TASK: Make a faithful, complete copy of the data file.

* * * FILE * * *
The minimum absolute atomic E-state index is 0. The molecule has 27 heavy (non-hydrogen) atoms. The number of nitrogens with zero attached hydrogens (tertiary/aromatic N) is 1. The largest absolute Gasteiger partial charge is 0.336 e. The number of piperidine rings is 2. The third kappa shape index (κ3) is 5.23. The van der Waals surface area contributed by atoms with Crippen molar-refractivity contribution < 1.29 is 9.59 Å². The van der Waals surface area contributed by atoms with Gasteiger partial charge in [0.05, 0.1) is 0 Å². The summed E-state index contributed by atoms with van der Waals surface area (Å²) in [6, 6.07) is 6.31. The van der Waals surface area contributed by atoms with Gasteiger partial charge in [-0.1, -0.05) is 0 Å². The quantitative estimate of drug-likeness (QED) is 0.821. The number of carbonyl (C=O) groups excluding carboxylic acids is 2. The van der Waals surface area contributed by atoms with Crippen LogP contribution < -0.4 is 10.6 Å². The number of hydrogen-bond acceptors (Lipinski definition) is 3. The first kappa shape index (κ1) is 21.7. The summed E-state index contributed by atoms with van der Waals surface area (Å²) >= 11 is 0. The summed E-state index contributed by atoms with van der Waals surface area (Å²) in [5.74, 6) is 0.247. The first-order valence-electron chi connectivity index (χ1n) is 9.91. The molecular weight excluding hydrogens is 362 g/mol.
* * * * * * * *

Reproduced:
The minimum absolute atomic E-state index is 0. The molecule has 27 heavy (non-hydrogen) atoms. The number of nitrogens with zero attached hydrogens (tertiary/aromatic N) is 1. The largest absolute Gasteiger partial charge is 0.336 e. The number of piperidine rings is 2. The third kappa shape index (κ3) is 5.23. The van der Waals surface area contributed by atoms with Crippen molar-refractivity contribution < 1.29 is 9.59 Å². The van der Waals surface area contributed by atoms with Gasteiger partial charge in [0.05, 0.1) is 0 Å². The summed E-state index contributed by atoms with van der Waals surface area (Å²) in [6, 6.07) is 6.31. The van der Waals surface area contributed by atoms with Gasteiger partial charge in [-0.1, -0.05) is 0 Å². The quantitative estimate of drug-likeness (QED) is 0.821. The number of carbonyl (C=O) groups excluding carboxylic acids is 2. The van der Waals surface area contributed by atoms with Crippen LogP contribution < -0.4 is 10.6 Å². The number of hydrogen-bond acceptors (Lipinski definition) is 3. The first kappa shape index (κ1) is 21.7. The summed E-state index contributed by atoms with van der Waals surface area (Å²) >= 11 is 0. The summed E-state index contributed by atoms with van der Waals surface area (Å²) in [5.74, 6) is 0.247. The first-order valence-electron chi connectivity index (χ1n) is 9.91. The molecular weight excluding hydrogens is 362 g/mol.